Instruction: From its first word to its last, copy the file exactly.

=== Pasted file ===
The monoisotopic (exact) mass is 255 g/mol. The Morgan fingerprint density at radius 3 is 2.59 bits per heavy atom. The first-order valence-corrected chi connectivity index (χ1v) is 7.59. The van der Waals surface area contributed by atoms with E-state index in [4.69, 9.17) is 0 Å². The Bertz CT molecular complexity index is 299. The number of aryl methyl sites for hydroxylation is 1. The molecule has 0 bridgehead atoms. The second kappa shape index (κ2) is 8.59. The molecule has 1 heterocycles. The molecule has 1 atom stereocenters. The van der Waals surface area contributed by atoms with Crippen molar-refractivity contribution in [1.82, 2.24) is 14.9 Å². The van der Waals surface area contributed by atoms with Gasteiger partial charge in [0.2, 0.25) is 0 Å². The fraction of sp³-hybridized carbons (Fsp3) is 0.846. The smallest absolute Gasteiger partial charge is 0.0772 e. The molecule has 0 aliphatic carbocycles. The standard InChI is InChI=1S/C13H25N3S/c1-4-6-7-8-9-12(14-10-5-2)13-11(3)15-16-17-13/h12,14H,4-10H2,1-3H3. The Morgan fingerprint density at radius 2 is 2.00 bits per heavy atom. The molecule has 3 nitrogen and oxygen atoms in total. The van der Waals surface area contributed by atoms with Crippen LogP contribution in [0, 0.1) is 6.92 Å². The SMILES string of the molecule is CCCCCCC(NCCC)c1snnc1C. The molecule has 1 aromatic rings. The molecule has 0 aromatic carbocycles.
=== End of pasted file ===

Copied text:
The monoisotopic (exact) mass is 255 g/mol. The Morgan fingerprint density at radius 3 is 2.59 bits per heavy atom. The first-order valence-corrected chi connectivity index (χ1v) is 7.59. The van der Waals surface area contributed by atoms with E-state index in [4.69, 9.17) is 0 Å². The Bertz CT molecular complexity index is 299. The number of aryl methyl sites for hydroxylation is 1. The molecule has 0 bridgehead atoms. The second kappa shape index (κ2) is 8.59. The molecule has 1 heterocycles. The molecule has 1 atom stereocenters. The van der Waals surface area contributed by atoms with Crippen molar-refractivity contribution in [1.82, 2.24) is 14.9 Å². The van der Waals surface area contributed by atoms with Gasteiger partial charge in [0.2, 0.25) is 0 Å². The fraction of sp³-hybridized carbons (Fsp3) is 0.846. The smallest absolute Gasteiger partial charge is 0.0772 e. The molecule has 0 aliphatic carbocycles. The standard InChI is InChI=1S/C13H25N3S/c1-4-6-7-8-9-12(14-10-5-2)13-11(3)15-16-17-13/h12,14H,4-10H2,1-3H3. The Morgan fingerprint density at radius 2 is 2.00 bits per heavy atom. The molecule has 3 nitrogen and oxygen atoms in total. The van der Waals surface area contributed by atoms with Crippen LogP contribution in [0, 0.1) is 6.92 Å². The SMILES string of the molecule is CCCCCCC(NCCC)c1snnc1C. The molecule has 1 aromatic rings. The molecule has 0 aromatic carbocycles.